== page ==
Prime number check Python [closed]

I've written this very simple prime number check:

``````prime = int(input())
if prime % prime == 0 and prime % 2 != 0 and prime % 3 != 0 or prime == 2 or prime == 3:
print("true")
else:
print("false")
``````

... which seems to work somehow, but i'm not certain if its the correct way, can someone please confirm?

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closed as not a real question by casperOneMay 22 '12 at 14:01

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I don't understand this part: `prime % prime == 0` ? Isn't that the modulo operator, which would return 0 every time – keyser May 19 '12 at 14:47
If this is homework you should tag it as such. – Edwin Dalorzo May 19 '12 at 14:48
@Keyser You mean `0` every time? – jamylak May 19 '12 at 14:48
prime & prime always returns 0, which is always equal to 0. – Marlin Pierce May 19 '12 at 14:48
@jamylak of course :p – keyser May 19 '12 at 14:48

i'm not certain if its the correct way

It isn't. To give one counterexample, it thinks that `25` is a prime number. To make matters worse, there are infinitely many such counterexamples.

Wikipedia is worth of a read for various (correct) methods of doing this.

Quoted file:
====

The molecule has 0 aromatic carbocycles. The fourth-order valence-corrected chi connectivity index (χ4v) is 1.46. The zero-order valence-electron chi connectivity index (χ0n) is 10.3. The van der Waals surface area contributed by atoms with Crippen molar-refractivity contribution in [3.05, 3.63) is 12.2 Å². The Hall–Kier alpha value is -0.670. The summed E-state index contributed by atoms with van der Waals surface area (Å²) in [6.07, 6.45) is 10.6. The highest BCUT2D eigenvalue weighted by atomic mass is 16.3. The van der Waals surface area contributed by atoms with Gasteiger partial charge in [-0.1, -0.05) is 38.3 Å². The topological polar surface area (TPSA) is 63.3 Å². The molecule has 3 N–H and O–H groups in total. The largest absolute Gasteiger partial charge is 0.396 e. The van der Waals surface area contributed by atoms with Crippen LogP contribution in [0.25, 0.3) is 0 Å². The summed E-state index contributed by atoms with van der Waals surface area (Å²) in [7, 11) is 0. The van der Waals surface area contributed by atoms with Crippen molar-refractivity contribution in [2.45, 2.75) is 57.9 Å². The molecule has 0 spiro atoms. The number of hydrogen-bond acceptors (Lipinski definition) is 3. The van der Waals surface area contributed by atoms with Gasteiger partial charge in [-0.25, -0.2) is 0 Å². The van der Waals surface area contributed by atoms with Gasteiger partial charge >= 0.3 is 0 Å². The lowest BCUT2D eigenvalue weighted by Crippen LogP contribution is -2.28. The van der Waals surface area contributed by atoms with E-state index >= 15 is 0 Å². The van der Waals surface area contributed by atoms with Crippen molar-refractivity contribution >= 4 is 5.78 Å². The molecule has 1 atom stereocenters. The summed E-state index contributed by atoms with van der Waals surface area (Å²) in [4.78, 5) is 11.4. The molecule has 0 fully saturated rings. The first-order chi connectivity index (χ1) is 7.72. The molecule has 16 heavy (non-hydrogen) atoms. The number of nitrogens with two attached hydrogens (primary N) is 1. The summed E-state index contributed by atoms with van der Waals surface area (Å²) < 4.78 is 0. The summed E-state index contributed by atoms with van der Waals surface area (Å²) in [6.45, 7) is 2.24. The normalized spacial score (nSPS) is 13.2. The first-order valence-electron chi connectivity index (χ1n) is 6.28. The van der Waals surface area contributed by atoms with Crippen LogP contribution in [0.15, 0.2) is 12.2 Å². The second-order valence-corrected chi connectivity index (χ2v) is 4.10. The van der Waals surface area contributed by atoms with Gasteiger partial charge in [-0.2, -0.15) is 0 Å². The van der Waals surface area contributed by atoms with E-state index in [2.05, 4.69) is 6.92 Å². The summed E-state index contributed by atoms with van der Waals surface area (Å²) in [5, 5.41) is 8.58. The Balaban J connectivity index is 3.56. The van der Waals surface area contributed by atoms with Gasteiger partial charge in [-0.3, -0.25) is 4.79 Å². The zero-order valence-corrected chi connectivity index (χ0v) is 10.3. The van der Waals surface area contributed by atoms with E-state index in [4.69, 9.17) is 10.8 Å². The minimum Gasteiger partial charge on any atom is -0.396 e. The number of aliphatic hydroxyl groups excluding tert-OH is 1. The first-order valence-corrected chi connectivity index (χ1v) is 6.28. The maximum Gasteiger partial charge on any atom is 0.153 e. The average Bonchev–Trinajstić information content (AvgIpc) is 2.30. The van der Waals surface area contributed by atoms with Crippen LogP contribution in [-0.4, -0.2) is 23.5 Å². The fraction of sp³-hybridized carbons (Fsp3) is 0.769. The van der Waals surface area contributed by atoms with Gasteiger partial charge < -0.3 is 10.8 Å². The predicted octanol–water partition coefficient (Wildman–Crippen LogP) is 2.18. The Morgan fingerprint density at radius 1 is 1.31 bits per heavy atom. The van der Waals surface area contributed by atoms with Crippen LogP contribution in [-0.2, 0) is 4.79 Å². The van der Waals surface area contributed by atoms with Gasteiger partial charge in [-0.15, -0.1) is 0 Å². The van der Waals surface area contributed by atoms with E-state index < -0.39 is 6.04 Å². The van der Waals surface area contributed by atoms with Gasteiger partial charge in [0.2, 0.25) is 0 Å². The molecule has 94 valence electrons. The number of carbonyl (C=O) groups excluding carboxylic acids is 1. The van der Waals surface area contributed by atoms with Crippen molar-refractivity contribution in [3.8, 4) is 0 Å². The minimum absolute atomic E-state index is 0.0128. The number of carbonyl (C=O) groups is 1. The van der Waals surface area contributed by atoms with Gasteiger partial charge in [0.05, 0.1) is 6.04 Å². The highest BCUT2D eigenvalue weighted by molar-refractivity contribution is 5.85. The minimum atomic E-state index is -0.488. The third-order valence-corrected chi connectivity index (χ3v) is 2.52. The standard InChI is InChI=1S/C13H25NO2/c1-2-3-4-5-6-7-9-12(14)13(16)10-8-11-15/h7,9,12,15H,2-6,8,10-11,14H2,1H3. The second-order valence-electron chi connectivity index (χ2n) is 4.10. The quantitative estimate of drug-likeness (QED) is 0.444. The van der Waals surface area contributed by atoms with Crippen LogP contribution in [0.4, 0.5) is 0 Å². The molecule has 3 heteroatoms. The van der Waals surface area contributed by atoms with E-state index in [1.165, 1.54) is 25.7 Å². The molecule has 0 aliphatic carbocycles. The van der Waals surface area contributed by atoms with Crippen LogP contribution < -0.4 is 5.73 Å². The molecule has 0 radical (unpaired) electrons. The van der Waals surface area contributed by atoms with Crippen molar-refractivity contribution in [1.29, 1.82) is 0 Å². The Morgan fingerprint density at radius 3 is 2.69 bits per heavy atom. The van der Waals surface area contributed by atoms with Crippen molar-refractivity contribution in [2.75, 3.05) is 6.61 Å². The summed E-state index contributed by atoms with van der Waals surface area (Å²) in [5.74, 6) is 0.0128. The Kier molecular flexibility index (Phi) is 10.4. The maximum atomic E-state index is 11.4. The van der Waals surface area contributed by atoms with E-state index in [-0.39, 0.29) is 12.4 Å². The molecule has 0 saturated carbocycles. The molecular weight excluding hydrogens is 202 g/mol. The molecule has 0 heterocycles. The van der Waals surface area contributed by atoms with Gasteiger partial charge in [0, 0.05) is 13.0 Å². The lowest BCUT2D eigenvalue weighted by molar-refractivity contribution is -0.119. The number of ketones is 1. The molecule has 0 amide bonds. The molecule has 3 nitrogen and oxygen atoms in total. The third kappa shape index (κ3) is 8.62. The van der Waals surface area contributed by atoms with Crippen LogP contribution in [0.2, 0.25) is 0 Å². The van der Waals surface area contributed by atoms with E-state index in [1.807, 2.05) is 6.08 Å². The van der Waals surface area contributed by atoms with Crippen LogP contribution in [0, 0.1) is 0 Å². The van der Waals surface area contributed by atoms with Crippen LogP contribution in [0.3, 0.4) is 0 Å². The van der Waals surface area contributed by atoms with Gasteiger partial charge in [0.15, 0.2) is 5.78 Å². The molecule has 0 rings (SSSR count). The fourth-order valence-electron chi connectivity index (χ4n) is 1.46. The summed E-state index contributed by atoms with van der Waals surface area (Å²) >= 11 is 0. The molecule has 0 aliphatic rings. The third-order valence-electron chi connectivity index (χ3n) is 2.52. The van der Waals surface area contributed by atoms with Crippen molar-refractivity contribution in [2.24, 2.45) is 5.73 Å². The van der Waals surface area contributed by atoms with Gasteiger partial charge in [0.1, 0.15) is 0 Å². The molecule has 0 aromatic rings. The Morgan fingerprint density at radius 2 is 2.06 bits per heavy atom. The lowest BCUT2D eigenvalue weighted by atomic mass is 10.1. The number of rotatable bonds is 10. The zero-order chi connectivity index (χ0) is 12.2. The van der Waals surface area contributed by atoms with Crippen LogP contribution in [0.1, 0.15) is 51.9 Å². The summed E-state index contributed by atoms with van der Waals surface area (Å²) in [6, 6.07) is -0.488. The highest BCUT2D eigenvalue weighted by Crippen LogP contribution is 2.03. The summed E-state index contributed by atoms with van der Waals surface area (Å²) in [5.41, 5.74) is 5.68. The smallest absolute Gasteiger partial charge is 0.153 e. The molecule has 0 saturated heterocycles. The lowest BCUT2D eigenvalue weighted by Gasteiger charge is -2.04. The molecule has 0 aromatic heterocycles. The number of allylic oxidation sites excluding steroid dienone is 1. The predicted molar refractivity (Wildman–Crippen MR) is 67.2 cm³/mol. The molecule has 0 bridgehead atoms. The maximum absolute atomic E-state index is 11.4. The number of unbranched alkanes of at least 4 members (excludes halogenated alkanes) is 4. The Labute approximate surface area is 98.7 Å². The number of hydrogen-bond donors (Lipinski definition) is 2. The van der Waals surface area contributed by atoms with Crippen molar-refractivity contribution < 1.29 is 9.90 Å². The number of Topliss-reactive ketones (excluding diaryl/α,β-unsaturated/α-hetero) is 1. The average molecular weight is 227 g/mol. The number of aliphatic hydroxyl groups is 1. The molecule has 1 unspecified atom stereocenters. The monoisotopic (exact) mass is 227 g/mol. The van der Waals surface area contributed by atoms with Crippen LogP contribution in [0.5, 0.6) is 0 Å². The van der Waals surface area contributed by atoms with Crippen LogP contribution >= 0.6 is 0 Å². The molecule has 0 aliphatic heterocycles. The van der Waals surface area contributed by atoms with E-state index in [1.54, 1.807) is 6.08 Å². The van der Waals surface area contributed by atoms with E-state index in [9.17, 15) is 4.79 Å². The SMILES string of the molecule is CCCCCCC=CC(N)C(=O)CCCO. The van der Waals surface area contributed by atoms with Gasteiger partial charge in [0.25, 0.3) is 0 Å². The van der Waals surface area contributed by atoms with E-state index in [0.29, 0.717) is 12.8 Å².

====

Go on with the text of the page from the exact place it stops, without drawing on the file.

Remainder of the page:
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As simple as it gets:

``````def isprime(n):
"""check if integer n is a prime"""
# range starts with 2 and only needs to go up the squareroot of n
for x in xrange(2, int(n**0.5)+1):
if n % x == 0:
return False
return True
``````

For an impressive prime-number generator, see here

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I think this fails whith n = 1 – enrmarc Jul 30 '13 at 22:35

The Wikipedia article on primality can help you design a better algorithm. There are many of them, but the basic ones are not that complicated.

• First, depart from the fact that a prime number must be a positive integer bigger than 1. This invariant implies that if n < 2 you could return false immediatelly. In your code, n=0 fails.
• In a naive approach, you can then move to check all divisors of n from 1 to n. If you just find two, then you know it's a prime.
• A more intuitive approach could be to conclude that every number is divisible by 1 and itself, and so, you could check for divisors only between 2 and n-1. And in the moment that you find a divisor of n, you can conclude n is not a prime.
• A improved approach recognizes that all even numbers are divisible by 2, and so, if n is not divisible by 2 then, from there on you can only check for odd divisors.
• Finally, you do not need to check for all the divisors up to n. It should suffice to check divisor up to the square root of n. If you haven't found a divisor when you reach that threshold, than you can conclude n is a prime.
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